The library has had e-books for many years for students to do collaborative research, but now the e-books can give students the opportunity to keep reading when libraries are closed or unavailable.
“The collection has not been really used by students until this year, so we are making a bigger effort in making sure that the information is out there,” librarian Cynthia Karabush said.
Multiple catalogs of e-books are available online at the library webpage. A few catalogs are the Destiny catalog, the Overdrive catalog, and the iRead Illinois catalog. The Destiny catalog holds the majority of the books that the library has as a hardcover book. The Overdrive catalog has e-books that belong strictly to Grayslake North, which every student has a login to. The third catalog offered is iRead Illinois, also called Access 360, and it has a catalog of books that belong to the state of Illinois, so every library across Illinois that takes part in this program has their books listed. To access any of the catalogs, students can use their standard login.
“I feel like regular books would be easier to use than e-books because I get super distracted and I feel like a lot of kids get super distracted when they are using electronics. So, if you have a normal book in front of you, I feel like it would be easier to focus, “ said junior Peter Weitgenant.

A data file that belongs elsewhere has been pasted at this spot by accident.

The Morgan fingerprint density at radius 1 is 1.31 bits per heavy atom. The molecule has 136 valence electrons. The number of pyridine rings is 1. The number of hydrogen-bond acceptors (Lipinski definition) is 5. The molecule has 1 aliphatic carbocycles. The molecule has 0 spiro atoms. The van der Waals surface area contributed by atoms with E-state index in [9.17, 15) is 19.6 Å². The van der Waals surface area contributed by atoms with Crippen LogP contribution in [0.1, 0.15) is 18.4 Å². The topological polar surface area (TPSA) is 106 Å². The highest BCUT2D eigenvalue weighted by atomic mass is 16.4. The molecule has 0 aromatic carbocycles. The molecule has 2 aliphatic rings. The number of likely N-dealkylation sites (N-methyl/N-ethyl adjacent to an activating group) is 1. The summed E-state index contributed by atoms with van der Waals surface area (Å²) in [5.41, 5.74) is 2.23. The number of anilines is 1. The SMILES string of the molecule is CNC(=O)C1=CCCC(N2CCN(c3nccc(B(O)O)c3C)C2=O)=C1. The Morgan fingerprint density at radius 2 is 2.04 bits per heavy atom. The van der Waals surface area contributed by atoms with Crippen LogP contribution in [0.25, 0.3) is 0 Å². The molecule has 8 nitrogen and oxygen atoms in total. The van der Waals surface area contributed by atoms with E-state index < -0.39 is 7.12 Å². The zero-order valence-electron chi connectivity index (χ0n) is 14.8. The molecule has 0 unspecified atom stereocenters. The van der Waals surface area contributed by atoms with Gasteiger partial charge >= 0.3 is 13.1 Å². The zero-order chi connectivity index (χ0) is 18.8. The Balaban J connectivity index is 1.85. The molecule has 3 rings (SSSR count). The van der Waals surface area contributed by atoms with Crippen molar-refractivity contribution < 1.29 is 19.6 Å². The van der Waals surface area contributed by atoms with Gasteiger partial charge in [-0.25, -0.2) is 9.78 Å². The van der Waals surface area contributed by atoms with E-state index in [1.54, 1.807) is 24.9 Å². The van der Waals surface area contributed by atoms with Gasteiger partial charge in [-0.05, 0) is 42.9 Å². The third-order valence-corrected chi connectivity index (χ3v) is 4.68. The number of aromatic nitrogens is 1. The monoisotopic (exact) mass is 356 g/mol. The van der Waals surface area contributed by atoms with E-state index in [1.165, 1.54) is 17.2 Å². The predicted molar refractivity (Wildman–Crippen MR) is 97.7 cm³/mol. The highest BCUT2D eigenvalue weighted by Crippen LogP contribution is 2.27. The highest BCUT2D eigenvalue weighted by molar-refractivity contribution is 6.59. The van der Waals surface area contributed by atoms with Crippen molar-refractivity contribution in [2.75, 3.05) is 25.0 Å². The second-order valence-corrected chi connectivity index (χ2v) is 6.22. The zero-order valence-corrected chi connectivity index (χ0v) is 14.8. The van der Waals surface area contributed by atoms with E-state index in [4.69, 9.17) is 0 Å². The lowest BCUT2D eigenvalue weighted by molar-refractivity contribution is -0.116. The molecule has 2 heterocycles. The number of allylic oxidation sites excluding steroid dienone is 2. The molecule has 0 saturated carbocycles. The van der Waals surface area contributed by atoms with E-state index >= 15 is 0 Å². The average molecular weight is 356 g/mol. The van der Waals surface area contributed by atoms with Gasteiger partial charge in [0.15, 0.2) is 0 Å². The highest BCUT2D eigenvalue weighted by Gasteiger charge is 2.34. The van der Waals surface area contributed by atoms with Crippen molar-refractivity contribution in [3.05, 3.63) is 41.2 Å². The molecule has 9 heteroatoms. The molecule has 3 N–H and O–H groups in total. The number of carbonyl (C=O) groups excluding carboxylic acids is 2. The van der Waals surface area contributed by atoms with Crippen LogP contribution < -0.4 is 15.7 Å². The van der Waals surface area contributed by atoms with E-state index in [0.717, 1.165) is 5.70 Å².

The library is still allowing students to check out physical copies of the books in the library too. Either Mrs. Nielsen or Mrs. Karabush are in the library every day and can pull the book for students. Then, they will just leave the copy up at the security desk for a student to come pick up. This will definitely be a benefit for those students who do not like to use e-books.
E-books are very easy to use and access anywhere and anytime. Students can access them from their phones, computers, or another device. Students can work on their reading assignments on their phone when they are out and about. They could also just use e-books to read for fun anywhere and anytime.
“The resources would be a lot easier to get to,” Weitgenant said.
Students are also able to get audio books so they can listen to their curriculum books being read to them as they annotate and read along with the recordings.
“I’ve actually been getting more requests from students for the audio to go with their curriculum novels so they can listen to it being read, ” Karabush said.
In order to bring more awareness to the e-books and educate students, the library has been meeting with classes in order to show them how to access the e-books and help them with research projects. Teachers can just schedule times with the librarians, and they will gladly go to the class and help teach the students. As well as going to classes, the library is trying to promote e-books as much as they possibly can.
“They could have the English teachers promote them or announce them with announcements,” said sophomore Maria Clark.
When students check out an e-book, it will automatically check itself out for three weeks. After the three weeks, the e-book will turn itself in unless it is renewed. If students are in the overdrive magazine and sign up with email, it will send students an email when the book is about due and will give the option to renew it.
If students can not access an e-book, Mrs. Karabush can help via email.